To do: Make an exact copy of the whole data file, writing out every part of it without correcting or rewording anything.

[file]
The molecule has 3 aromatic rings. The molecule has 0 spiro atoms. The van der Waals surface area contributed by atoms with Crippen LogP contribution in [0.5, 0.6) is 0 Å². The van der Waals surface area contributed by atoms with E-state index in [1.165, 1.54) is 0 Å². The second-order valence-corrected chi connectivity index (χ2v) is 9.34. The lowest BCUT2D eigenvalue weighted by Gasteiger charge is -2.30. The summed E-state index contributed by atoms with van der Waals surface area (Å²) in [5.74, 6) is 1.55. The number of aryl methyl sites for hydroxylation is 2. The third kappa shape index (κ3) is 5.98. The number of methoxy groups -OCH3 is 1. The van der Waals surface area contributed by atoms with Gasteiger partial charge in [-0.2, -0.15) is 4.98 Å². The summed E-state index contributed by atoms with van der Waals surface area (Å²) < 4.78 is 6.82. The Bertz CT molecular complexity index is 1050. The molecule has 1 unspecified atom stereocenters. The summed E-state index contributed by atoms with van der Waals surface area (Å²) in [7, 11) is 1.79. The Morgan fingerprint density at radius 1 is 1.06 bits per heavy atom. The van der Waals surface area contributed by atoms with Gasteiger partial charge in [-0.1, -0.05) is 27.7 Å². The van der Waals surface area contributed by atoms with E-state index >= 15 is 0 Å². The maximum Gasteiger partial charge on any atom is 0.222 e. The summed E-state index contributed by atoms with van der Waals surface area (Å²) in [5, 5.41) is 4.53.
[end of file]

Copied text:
The molecule has 3 aromatic rings. The molecule has 0 spiro atoms. The van der Waals surface area contributed by atoms with Crippen LogP contribution in [0.5, 0.6) is 0 Å². The van der Waals surface area contributed by atoms with E-state index in [1.165, 1.54) is 0 Å². The second-order valence-corrected chi connectivity index (χ2v) is 9.34. The lowest BCUT2D eigenvalue weighted by Gasteiger charge is -2.30. The summed E-state index contributed by atoms with van der Waals surface area (Å²) in [5.74, 6) is 1.55. The number of aryl methyl sites for hydroxylation is 2. The third kappa shape index (κ3) is 5.98. The number of methoxy groups -OCH3 is 1. The van der Waals surface area contributed by atoms with Gasteiger partial charge in [-0.2, -0.15) is 4.98 Å². The summed E-state index contributed by atoms with van der Waals surface area (Å²) < 4.78 is 6.82. The Bertz CT molecular complexity index is 1050. The molecule has 1 unspecified atom stereocenters. The summed E-state index contributed by atoms with van der Waals surface area (Å²) in [7, 11) is 1.79. The Morgan fingerprint density at radius 1 is 1.06 bits per heavy atom. The van der Waals surface area contributed by atoms with Gasteiger partial charge in [-0.1, -0.05) is 27.7 Å². The van der Waals surface area contributed by atoms with E-state index >= 15 is 0 Å². The maximum Gasteiger partial charge on any atom is 0.222 e. The summed E-state index contributed by atoms with van der Waals surface area (Å²) in [5, 5.41) is 4.53.